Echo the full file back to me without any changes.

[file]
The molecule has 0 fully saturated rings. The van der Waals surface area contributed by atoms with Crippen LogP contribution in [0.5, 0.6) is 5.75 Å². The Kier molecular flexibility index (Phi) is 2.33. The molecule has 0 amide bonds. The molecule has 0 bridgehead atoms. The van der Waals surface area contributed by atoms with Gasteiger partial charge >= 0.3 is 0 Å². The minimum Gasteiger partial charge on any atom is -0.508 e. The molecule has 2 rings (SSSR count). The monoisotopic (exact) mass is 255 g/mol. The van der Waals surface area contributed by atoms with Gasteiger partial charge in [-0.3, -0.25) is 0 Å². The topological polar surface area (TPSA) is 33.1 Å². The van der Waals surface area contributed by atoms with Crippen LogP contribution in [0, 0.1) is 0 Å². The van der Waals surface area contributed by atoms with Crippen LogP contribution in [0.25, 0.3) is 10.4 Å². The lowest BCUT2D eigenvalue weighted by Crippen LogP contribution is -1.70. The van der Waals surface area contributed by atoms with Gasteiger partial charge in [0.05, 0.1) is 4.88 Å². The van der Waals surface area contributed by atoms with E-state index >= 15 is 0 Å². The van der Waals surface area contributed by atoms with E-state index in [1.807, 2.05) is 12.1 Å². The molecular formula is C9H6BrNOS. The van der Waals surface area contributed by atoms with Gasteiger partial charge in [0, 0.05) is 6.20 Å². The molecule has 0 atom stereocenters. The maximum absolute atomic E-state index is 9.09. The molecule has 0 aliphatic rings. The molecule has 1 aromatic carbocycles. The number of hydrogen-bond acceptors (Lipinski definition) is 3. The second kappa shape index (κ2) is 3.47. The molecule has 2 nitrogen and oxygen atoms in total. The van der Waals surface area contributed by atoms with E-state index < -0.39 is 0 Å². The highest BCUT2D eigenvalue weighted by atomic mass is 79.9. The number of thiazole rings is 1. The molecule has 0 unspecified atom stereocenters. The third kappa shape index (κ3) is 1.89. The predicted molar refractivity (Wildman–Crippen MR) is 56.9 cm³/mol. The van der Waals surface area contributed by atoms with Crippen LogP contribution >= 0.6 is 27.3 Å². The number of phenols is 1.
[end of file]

The molecule has 0 fully saturated rings. The van der Waals surface area contributed by atoms with Crippen LogP contribution in [0.5, 0.6) is 5.75 Å². The Kier molecular flexibility index (Phi) is 2.33. The molecule has 0 amide bonds. The molecule has 0 bridgehead atoms. The van der Waals surface area contributed by atoms with Gasteiger partial charge >= 0.3 is 0 Å². The minimum Gasteiger partial charge on any atom is -0.508 e. The molecule has 2 rings (SSSR count). The monoisotopic (exact) mass is 255 g/mol. The van der Waals surface area contributed by atoms with Gasteiger partial charge in [-0.3, -0.25) is 0 Å². The topological polar surface area (TPSA) is 33.1 Å². The van der Waals surface area contributed by atoms with Crippen LogP contribution in [0, 0.1) is 0 Å². The van der Waals surface area contributed by atoms with Crippen LogP contribution in [0.25, 0.3) is 10.4 Å². The lowest BCUT2D eigenvalue weighted by Crippen LogP contribution is -1.70. The van der Waals surface area contributed by atoms with Gasteiger partial charge in [0.05, 0.1) is 4.88 Å². The van der Waals surface area contributed by atoms with E-state index >= 15 is 0 Å². The van der Waals surface area contributed by atoms with E-state index in [1.807, 2.05) is 12.1 Å². The molecular formula is C9H6BrNOS. The van der Waals surface area contributed by atoms with Gasteiger partial charge in [0, 0.05) is 6.20 Å². The molecule has 0 atom stereocenters. The maximum absolute atomic E-state index is 9.09. The molecule has 0 aliphatic rings. The molecule has 1 aromatic carbocycles. The number of hydrogen-bond acceptors (Lipinski definition) is 3. The second kappa shape index (κ2) is 3.47. The molecule has 2 nitrogen and oxygen atoms in total. The van der Waals surface area contributed by atoms with E-state index < -0.39 is 0 Å². The highest BCUT2D eigenvalue weighted by atomic mass is 79.9. The number of thiazole rings is 1. The molecule has 0 unspecified atom stereocenters. The third kappa shape index (κ3) is 1.89. The predicted molar refractivity (Wildman–Crippen MR) is 56.9 cm³/mol. The van der Waals surface area contributed by atoms with Crippen LogP contribution >= 0.6 is 27.3 Å². The number of phenols is 1.